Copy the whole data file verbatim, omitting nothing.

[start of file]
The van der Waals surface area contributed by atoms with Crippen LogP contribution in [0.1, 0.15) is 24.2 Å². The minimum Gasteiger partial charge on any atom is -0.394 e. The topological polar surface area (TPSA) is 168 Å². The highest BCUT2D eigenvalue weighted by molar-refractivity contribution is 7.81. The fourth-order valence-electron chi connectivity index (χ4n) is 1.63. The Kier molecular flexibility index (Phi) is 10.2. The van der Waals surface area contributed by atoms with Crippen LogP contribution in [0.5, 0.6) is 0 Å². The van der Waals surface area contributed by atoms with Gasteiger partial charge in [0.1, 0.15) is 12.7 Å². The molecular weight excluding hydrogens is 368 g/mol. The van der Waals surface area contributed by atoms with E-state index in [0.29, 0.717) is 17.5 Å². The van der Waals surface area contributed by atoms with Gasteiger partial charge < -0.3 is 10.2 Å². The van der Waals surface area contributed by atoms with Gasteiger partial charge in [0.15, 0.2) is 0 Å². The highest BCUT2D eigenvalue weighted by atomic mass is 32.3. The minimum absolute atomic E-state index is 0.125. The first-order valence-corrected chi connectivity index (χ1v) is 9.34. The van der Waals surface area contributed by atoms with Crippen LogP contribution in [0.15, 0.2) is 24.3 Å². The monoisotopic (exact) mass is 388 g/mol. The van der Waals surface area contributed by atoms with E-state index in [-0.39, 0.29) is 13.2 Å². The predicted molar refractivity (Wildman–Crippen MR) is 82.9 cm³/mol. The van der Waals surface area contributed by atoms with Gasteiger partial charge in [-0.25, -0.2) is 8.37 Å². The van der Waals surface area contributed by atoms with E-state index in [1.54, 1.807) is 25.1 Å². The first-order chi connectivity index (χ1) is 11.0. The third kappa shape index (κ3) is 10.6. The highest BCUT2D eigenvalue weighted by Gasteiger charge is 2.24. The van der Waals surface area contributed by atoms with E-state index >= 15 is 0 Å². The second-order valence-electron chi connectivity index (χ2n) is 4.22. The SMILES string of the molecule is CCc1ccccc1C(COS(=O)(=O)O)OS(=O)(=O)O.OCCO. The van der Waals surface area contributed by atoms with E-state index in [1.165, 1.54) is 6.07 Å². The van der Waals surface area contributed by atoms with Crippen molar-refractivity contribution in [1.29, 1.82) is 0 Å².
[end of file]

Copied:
The van der Waals surface area contributed by atoms with Crippen LogP contribution in [0.1, 0.15) is 24.2 Å². The minimum Gasteiger partial charge on any atom is -0.394 e. The topological polar surface area (TPSA) is 168 Å². The highest BCUT2D eigenvalue weighted by molar-refractivity contribution is 7.81. The fourth-order valence-electron chi connectivity index (χ4n) is 1.63. The Kier molecular flexibility index (Phi) is 10.2. The van der Waals surface area contributed by atoms with Crippen LogP contribution in [0.5, 0.6) is 0 Å². The van der Waals surface area contributed by atoms with Gasteiger partial charge in [0.1, 0.15) is 12.7 Å². The molecular weight excluding hydrogens is 368 g/mol. The van der Waals surface area contributed by atoms with E-state index in [0.29, 0.717) is 17.5 Å². The van der Waals surface area contributed by atoms with Gasteiger partial charge < -0.3 is 10.2 Å². The van der Waals surface area contributed by atoms with Gasteiger partial charge in [0.15, 0.2) is 0 Å². The highest BCUT2D eigenvalue weighted by atomic mass is 32.3. The minimum absolute atomic E-state index is 0.125. The first-order valence-corrected chi connectivity index (χ1v) is 9.34. The van der Waals surface area contributed by atoms with Crippen LogP contribution in [0.15, 0.2) is 24.3 Å². The monoisotopic (exact) mass is 388 g/mol. The van der Waals surface area contributed by atoms with E-state index in [-0.39, 0.29) is 13.2 Å². The predicted molar refractivity (Wildman–Crippen MR) is 82.9 cm³/mol. The van der Waals surface area contributed by atoms with Gasteiger partial charge in [-0.25, -0.2) is 8.37 Å². The van der Waals surface area contributed by atoms with E-state index in [1.54, 1.807) is 25.1 Å². The first-order chi connectivity index (χ1) is 11.0. The third kappa shape index (κ3) is 10.6. The highest BCUT2D eigenvalue weighted by Gasteiger charge is 2.24. The van der Waals surface area contributed by atoms with E-state index >= 15 is 0 Å². The second-order valence-electron chi connectivity index (χ2n) is 4.22. The SMILES string of the molecule is CCc1ccccc1C(COS(=O)(=O)O)OS(=O)(=O)O.OCCO. The van der Waals surface area contributed by atoms with E-state index in [1.165, 1.54) is 6.07 Å². The van der Waals surface area contributed by atoms with Crippen molar-refractivity contribution in [1.29, 1.82) is 0 Å².